Using a class list, teachers will then record and document the children who bring in their home/school book.

 

2. All pupils are required to know their times tables. The national expectation is for pupils to know up to 12 x 12 by Year 4.

 

A secure knowledge of times table facts is essential, in order for pupils to understand the different aspects of the mathematics curriculum. Children will be asked to learn their times tables and corresponding division facts for a weekly test. One week may be ‘6x table test’, the next may consist of ‘6 division facts’.

As children become more familiar with the calculations (e.g. 6 x 6 = 36), the language will become more complex e.g. What is six squared equal to? or There were six children with six sweets each. How many sweets were there altogether?

 

How will the teacher document the child’s progress in times table testing?

 

The class teacher will record and document the child’s results and they will expect to see pupils’ marks improving as the year progresses. 

 

3. All pupils are expected to learn spellings for a weekly test.

 

National Curriculum (2014) states: ‘Most people read words more accurately than they spell them. The younger pupils are, the truer this is.

By the end of year 1, pupils should be able to read a large number of different words containing the GPCs (grapheme, phoneme correspondence) that they have learnt, whether or not they have seen these words before. Spelling, however, is a very different matter. Once pupils have learnt more than one way of spelling particular sounds, choosing the right letter or letters depends on their either having made a conscious effort to learn the words or having absorbed them less consciously through their reading. Younger pupils have not had enough time to learn or absorb the accurate spelling of all the words that they may want to write.

 

This appendix provides examples of words embodying each pattern, which is taught. Many of the words listed as ‘example words’ for years 1 and 2, including almost all those listed as ‘exception words’, are used frequently in pupils’ writing, and therefore it is worth pupils learning the correct spelling. The ‘exception words’ contain GPCs which have not yet been taught as widely applicable, but this may be because they are applicable in very few age-appropriate words rather than because they are rare in English words in general.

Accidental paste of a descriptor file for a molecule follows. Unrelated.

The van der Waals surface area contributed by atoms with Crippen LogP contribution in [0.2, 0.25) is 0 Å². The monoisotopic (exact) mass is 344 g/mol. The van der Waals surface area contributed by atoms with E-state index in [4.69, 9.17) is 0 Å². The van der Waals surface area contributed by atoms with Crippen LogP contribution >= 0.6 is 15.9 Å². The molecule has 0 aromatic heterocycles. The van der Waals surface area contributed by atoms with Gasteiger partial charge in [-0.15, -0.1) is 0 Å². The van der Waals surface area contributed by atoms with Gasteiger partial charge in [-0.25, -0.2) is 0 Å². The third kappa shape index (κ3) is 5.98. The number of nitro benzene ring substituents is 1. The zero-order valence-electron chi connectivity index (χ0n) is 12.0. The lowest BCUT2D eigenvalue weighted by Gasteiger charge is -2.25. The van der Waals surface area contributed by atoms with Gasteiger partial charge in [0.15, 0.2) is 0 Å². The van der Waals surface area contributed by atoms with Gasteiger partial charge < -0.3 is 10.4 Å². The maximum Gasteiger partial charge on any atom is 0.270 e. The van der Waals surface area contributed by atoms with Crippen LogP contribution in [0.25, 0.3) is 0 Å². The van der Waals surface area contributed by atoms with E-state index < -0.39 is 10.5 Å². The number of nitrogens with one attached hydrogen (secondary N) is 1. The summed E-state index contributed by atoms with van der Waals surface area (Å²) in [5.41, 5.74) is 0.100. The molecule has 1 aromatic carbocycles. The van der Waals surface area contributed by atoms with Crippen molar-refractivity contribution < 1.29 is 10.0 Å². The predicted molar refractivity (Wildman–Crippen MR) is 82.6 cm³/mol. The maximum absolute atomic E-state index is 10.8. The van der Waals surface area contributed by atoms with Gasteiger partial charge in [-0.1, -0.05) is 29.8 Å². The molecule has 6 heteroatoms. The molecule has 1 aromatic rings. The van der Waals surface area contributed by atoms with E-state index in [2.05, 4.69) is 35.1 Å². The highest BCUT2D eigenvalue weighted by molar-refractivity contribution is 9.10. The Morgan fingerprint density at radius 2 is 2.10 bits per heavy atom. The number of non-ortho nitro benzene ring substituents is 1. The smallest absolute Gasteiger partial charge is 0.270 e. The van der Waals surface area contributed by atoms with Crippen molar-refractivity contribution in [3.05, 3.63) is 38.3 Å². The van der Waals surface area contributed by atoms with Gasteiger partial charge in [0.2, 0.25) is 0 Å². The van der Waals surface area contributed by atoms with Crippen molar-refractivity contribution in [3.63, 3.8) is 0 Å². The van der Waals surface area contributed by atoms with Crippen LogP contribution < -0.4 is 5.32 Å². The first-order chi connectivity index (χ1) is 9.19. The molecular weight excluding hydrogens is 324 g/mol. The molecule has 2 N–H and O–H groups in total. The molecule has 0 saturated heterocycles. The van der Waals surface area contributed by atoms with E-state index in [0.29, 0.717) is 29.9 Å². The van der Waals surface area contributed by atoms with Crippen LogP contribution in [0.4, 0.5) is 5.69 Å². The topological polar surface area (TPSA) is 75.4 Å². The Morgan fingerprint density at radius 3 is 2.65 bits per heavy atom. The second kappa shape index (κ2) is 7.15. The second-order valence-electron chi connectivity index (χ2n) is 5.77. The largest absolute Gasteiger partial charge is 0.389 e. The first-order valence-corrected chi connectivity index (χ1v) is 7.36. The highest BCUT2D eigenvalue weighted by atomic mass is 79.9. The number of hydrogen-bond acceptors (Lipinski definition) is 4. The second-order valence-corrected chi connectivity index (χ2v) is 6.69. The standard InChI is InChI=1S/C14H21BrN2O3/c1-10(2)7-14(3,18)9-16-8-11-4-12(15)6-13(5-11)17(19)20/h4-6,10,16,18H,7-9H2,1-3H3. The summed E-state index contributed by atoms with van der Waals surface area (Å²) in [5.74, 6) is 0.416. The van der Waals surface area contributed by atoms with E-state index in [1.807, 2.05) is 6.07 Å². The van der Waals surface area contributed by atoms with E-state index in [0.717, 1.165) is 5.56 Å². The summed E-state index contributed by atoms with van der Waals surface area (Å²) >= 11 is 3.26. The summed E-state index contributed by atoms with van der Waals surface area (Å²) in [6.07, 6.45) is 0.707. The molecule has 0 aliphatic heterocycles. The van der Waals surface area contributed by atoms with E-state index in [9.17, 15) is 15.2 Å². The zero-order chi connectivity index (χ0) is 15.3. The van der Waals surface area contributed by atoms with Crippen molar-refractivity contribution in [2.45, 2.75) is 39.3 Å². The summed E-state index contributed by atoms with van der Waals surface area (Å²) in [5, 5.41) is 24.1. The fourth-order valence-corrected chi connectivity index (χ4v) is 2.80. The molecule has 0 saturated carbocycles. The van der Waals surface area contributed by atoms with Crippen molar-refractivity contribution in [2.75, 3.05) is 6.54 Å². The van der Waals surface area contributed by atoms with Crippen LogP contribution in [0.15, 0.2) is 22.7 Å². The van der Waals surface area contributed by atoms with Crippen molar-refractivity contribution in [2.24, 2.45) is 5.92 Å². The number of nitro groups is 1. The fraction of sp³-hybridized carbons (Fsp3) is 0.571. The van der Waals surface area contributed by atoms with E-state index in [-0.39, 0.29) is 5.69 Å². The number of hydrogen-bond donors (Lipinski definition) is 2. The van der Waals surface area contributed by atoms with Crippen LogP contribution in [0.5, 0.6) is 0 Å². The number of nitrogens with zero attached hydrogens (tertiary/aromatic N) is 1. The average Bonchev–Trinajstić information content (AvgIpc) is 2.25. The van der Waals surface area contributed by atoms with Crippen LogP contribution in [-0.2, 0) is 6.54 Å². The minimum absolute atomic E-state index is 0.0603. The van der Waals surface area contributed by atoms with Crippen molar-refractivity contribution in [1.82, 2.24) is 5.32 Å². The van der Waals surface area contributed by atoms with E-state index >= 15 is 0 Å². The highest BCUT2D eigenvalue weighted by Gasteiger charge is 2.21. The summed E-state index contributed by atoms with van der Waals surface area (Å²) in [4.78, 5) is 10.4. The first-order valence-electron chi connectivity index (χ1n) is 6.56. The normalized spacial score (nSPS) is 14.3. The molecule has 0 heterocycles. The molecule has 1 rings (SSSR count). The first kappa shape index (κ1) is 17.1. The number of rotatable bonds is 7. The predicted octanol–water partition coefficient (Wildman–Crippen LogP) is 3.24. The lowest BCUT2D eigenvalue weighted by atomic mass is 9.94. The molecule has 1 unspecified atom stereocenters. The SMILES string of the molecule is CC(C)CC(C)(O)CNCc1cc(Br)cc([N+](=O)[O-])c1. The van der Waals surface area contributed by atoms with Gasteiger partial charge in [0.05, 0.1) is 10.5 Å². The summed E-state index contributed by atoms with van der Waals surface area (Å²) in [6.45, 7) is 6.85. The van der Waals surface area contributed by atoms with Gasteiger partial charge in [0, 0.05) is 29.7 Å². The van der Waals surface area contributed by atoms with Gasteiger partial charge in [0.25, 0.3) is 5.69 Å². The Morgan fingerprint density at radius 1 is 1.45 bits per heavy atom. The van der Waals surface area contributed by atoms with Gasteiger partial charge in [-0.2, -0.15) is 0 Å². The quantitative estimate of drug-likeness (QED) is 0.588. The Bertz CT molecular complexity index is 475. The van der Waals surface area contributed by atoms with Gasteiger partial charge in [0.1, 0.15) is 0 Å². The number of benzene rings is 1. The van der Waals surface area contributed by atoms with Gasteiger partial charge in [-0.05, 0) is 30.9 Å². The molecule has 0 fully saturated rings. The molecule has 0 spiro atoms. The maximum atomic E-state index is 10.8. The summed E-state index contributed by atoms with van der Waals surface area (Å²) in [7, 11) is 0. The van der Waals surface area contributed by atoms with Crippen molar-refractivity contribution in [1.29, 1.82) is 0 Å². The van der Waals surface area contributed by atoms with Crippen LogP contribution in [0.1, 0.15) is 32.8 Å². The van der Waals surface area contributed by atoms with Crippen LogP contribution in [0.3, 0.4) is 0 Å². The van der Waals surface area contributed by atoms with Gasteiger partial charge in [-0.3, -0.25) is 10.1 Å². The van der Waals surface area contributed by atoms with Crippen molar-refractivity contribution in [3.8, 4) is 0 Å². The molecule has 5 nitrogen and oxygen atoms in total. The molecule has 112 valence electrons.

The word-lists for years 3 and 4 and years 5 and 6 are statutory. The lists are a mixture of words pupils frequently use in their writing and those, which they often misspell. Some of the listed words may be thought of as quite challenging, but the 100 words in each list can easily be taught within the four years of key stage 2 alongside other words that teachers consider appropriate.’

School will consciously focus on teaching new words to pupils, during EY/KS1 phonic-based vocabulary sessions. In KS2, handwriting will become a vehicle for introducing new vocabulary and spellings. Pupils will work with staff to understanding the etymology (a word’s history) and will practice the words in preparation for a test.

 

How will the teacher document the child’s progress in spellings?

 

The class teacher will record and document the child’s results and they will expect to see pupils’ marks improving as the year progresses.

 

4. All pupils will engage in independent reading comprehension to enhance inference, retrieval and identify themes and conventions.

 

National Curriculum (2014) states:

‘The focus should continue to be on pupils’ comprehension as a primary element in reading. The knowledge and skills that pupils need in order to comprehend are very similar at different ages. This is why the programmes of study for comprehension in years 3 and 4 and years 5 and 6 are similar: the complexity of the writing increases the level of challenge.

Pupils should be taught to recognise themes in what they read, such as the triumph of good over evil or the use of magical devices in fairy stories and folk tales… They should be reading widely and frequently, outside as well as in school, for pleasure and information. They should be able to read silently, with good understanding, inferring the meanings of unfamiliar words, and then discuss what they have read.’